One evening last December, I strolled through the busy streets of the Cairo neighborhood known as Downtown to the new offices of the independent publishing house Merit. Just around the corner from the Café Riche, where young revolutionaries secretly printed pamphlets promoting the 1919 uprising against the British, and where the novelist Naguib Mahfouz held court in the 1960s, I turned onto Mohamed Sabri Abu Alam Street. Between the Armenian church and the Ministry of Religious Endowments, a striking neo-Islamic structure completed in 1929, I walked into a grand old apartment building that had seen better days.
I found several hundred young Egyptians spilling out of a renovated flat and down the building’s curved marble staircase. Inside the apartment, there were paintings on the walls, tables covered with Merit’s brightly designed, inexpensive paperbacks, and an atmosphere of joyful pandemonium. Vain attempts were being made to squeeze a few more chairs into the space. Greetings and exhortations filled the air. Mohamed Hashim, Merit’s publisher, lurked in the background in a straw hat, refusing to give a speech. But several authors spoke up, praising Merit for being “a model of freedom,” for “pushing the boundaries” and creating “a feeling of community in these very bad times,” and for being a place where one could still talk of “our oppressed revolution that…isn’t over.”
Merit’s old office had been at the end of Kasr al-Nil Street, just a stone’s throw from Tahrir Square. In January and February 2011, it served as a crowded, informal base camp for protesters during the 18 days it took to depose President Hosni Mubarak. Long before that momentous time, I had gotten into the habit of dropping by Merit. In the late afternoon, I’d join the company of friends and writers sitting on ragged couches in the office’s cramped quarters and bantering with Hashim, his voice hoarse from years of smoking and his thin face often creased by an impish smile. There was never any talk of business, and I often wondered how this ridiculously casual operation continued to publish books by some of Egypt’s most promising new talents.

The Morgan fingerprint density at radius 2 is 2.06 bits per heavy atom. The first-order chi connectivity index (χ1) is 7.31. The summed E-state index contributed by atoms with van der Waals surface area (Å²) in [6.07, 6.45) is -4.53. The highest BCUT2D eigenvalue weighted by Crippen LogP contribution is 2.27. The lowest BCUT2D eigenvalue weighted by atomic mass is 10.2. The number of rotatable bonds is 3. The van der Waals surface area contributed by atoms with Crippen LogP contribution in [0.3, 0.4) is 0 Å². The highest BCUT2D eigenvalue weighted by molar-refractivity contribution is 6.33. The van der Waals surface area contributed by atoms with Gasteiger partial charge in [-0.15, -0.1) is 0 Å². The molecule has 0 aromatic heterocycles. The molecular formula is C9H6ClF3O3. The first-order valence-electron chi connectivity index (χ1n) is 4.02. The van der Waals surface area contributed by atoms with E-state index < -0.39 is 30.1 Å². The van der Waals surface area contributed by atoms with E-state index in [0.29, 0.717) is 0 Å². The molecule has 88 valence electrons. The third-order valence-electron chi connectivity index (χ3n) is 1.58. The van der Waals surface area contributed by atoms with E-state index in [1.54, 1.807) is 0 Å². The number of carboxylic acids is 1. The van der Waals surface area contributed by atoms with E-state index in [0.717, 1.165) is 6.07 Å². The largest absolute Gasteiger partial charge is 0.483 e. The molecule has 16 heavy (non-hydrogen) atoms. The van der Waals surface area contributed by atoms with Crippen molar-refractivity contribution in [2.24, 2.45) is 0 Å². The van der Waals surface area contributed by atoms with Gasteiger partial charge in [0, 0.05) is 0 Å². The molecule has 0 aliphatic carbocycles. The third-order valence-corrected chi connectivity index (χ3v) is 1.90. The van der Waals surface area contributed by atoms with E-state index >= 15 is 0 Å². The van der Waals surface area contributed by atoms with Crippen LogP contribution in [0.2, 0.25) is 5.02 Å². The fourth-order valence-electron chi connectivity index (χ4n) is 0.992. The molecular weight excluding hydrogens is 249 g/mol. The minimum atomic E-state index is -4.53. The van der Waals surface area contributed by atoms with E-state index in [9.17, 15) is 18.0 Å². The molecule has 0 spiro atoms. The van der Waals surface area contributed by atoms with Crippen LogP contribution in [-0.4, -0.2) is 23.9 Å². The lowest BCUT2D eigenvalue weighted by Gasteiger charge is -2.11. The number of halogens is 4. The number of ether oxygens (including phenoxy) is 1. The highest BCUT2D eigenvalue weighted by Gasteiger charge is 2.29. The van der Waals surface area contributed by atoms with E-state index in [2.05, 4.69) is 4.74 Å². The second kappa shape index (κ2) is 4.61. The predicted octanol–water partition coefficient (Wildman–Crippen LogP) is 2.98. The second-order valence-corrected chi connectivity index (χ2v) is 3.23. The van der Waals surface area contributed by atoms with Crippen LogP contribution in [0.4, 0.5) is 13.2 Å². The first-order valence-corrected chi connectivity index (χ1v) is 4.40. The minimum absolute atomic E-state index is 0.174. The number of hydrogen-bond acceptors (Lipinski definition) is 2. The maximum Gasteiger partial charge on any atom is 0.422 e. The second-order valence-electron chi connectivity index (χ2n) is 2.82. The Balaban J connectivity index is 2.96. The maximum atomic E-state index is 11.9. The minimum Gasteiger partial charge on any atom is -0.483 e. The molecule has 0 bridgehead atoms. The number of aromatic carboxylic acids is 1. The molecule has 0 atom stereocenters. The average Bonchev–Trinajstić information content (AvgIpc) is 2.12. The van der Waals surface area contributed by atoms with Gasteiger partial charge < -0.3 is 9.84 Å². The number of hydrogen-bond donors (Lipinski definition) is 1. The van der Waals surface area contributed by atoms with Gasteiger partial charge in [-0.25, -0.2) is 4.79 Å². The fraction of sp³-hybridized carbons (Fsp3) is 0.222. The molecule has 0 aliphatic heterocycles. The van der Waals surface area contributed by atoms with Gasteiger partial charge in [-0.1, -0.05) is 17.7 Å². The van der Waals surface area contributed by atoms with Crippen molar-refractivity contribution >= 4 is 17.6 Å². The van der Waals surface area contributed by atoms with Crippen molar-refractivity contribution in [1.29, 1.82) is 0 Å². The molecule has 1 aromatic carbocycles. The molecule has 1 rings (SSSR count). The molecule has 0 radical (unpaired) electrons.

Cairo has always had a lively literary scene, which since the early 20th century has been anchored in the bars, bookstores, offices, and smoke-filled cafés of Downtown. The district adjoins Tahrir Square, a belle epoque wonder created by Khedive Ismail Pasha in 1865 to rival the glory of Paris. Its elegant apartment buildings, old palaces, and passages have slipped into charming dilapidation, but it remains the city’s cultural epicenter. In the novel The Yacoubian Building, a best seller during Mubarak’s twilight years in power, Alaa Al Aswany indicts the regime’s corruption and describes its repercussions on the lives of the residents of a historic Downtown building. Merit published the first edition.
Two years after Mubarak’s downfall, Hashim and his friends were in the street again. In 2013, they backed the protests against the Muslim Brotherhood’s post-Mubarak government and the military intervention that ousted Mohamed Morsi from the presidency that July. Headed by Gen. Abdel Fattah el-Sisi, who has since become president, the regime outlawed the Brotherhood and arrested thousands of its members. When security forces cleared Morsi supporters from Rabaa al-Adawiya Square in August 2013, they left at least 1,000 people dead.